When Donald Trump stepped on stage in his first debate, I was pretty sure that he would not only secure the Republican nomination but beat Hillary Clinton. I don’t think either choice was “great”, but in the absence of any real greatness, power and money usually wins. Hillary got Trumped and the rest is history.
Make America Great Again
America has a culture problem. Somehow, American greatness has been twisted and conflated with power, money, and a “lifestyle”. Usually, when someone says that America is a great nation, what they are actually saying is that:
- We win wars
- We make the most money
- We exert the most cultural influence.
I am not saying we should lose wars, or lose money, but those things aren’t intrinsically great and we need to remember that. This past summer, I read two books about greatness, both by Eric Metaxas. One was about seven great women, and the other about seven great men. I recommend both.
These books defined greatness in the most effective way possible, by telling the stories of indisputably great individuals. One of my favorites is the story of how a simple act by George Washington secured the future of our nation when everything was at stake. It wasn’t an act of power, but in may ways a vulnerable act.
Dollar Bill George
We were all taught, or should have been taught, that dollar bill George was “the man” during the Revolutionary War. However, his biggest impact was actually after the war was over.
I never knew this, but after the war ended, many thought that George Washington would become a military dictator. There had never been a president before and his stature was so great that all he had to do was say the word, and he could take power. But he didn’t. It’s rare for an ambitious man being ambitious for something other than his own power and pride.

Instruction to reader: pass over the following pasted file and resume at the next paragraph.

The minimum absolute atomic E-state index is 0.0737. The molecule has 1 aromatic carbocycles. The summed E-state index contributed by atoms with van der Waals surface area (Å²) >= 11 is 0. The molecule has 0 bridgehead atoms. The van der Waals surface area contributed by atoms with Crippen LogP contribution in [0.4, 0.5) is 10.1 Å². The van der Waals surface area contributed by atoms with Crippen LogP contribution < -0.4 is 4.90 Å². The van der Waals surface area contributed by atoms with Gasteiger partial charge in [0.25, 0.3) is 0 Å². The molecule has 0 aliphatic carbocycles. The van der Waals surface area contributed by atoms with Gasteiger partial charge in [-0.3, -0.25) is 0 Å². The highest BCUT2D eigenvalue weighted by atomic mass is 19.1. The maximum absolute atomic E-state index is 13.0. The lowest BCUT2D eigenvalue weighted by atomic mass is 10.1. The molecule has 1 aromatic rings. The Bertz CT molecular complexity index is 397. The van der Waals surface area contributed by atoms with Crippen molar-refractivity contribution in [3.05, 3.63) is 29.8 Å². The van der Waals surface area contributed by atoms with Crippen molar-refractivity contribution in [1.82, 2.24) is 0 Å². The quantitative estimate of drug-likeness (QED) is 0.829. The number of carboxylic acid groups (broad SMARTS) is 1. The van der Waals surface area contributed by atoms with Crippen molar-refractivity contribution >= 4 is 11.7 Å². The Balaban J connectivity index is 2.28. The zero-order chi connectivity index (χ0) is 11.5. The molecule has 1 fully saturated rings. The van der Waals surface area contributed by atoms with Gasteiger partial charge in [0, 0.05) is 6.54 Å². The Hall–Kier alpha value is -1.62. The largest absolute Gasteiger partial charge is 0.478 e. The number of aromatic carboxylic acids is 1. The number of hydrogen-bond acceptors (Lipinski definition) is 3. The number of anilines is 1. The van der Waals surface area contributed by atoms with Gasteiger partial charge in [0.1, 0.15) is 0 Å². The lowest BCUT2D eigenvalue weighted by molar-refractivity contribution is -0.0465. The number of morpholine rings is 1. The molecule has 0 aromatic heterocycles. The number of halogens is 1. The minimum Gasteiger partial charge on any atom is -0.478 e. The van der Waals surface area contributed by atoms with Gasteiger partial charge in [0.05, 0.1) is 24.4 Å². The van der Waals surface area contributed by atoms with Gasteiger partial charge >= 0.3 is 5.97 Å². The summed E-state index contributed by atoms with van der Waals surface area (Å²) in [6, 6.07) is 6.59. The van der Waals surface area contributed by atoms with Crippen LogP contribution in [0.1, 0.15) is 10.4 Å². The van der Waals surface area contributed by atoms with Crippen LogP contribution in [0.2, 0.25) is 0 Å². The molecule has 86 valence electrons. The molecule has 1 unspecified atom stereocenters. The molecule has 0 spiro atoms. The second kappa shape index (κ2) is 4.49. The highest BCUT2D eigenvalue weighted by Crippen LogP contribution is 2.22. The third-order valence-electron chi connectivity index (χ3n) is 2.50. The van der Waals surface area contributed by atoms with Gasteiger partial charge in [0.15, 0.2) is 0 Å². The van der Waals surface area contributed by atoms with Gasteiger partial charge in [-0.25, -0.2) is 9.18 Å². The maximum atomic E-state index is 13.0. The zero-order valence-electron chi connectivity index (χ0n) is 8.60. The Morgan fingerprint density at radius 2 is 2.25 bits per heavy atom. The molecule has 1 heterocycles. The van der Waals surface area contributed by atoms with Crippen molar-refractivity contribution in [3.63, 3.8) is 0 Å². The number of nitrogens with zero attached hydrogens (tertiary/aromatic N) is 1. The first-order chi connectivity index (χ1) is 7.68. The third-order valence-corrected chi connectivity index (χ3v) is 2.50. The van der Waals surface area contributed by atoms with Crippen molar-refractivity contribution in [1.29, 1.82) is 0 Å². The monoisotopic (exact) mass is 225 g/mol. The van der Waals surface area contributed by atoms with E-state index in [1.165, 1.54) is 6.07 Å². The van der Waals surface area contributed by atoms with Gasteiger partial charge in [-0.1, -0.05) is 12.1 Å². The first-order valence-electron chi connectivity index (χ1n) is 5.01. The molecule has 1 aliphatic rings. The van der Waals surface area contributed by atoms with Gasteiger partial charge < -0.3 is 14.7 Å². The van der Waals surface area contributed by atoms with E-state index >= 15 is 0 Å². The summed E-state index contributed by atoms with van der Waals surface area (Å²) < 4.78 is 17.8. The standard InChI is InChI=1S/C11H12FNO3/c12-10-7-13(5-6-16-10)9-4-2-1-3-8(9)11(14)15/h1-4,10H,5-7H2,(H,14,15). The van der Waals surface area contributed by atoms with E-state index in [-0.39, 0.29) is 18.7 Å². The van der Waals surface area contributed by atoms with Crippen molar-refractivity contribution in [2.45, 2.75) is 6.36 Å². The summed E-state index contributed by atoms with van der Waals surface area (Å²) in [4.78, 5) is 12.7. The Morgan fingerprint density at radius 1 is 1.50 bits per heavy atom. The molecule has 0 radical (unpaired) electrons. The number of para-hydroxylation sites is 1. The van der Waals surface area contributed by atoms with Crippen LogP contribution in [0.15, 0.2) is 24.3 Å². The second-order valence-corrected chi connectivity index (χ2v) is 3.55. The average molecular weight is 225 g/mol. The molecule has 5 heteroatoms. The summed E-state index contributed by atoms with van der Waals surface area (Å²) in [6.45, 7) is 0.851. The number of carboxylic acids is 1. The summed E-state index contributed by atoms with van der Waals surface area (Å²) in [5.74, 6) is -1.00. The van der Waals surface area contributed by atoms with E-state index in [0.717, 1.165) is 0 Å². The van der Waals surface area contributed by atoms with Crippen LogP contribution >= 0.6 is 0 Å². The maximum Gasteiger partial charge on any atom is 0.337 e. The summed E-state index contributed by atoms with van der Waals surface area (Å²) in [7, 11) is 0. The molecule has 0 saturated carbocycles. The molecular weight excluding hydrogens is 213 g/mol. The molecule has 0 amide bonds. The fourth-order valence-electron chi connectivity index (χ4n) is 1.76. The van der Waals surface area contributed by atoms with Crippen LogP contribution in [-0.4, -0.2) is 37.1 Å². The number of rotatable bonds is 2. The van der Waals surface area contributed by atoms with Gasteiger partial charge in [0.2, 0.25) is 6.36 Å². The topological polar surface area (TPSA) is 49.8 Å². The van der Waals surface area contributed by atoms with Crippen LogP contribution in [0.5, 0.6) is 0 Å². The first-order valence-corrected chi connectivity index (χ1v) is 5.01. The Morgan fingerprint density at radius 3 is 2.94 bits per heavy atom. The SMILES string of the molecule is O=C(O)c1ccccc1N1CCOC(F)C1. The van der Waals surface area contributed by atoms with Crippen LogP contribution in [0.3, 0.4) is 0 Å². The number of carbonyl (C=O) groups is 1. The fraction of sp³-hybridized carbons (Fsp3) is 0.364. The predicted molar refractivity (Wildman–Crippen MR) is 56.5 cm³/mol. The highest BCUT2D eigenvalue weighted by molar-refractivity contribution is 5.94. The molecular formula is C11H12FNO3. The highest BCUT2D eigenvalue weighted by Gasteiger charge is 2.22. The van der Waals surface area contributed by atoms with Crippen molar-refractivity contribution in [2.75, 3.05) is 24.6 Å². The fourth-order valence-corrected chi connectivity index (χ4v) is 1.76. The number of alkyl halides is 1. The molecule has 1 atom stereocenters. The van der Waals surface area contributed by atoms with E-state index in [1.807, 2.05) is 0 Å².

The Newburgh Conspiracy
In March 1783, the war was over, and the morale of the continental army was terrible. Soldiers were owed years of back pay, and Congress, completely broke, was unlikely to pay up. Everyone was arguing. The soldiers were understandably angry after facing years of suffering—cold, barefoot, injured, hungry, and sick.
Taking advantage of this anger, a man named Lewis Nichola penned and circulated an anonymous letter in the town of Newburgh (hence the name of the conspiracy). He openly criticized what he felt was the the instability of all republics, calling for George Washington to name himself King.
However, it didn’t stop there. Another man named Major John Armstrong Jr. circulated a second letter, one that contained two threats: “If Congress did not guarantee back pay and commutation, the army would disband, even if the war continued (the peace treaty would not be signed until September 3, 1783). And if the peace treaty were signed , well then, the army would simply and absolutely refuse to dissolve.”
The whole country was Washington’s if he wanted it. This treason jeopardized everything that they fought for.
After learning of the conspiracies, George Washington scheduled his own meeting. On March 16 at noon, with officers gathered, Washington faced the issue head on. He laid out the facts before the men, entreating them to virtue and their sacred honor.
You can read the more of the speech here, but in short, in his speech he called them to greatness one last time. Only someone who has lived a life of greatness is worthy to do this. Power alone can’t move hearts. At the end of his speech, he announced that he had something else to read to the men. He reached into his uniform pocket and slowly pulled out a letter penned by a Virginia congressman. As he attempted to unfold it, and read it aloud, he appeared to stumble over the words. He then reached into his coat pocket to retrieve his spectacles and apologizing for the delay he said, “Gentlemen, you must pardon me. I have grown gray in your service and now find myself going blind.”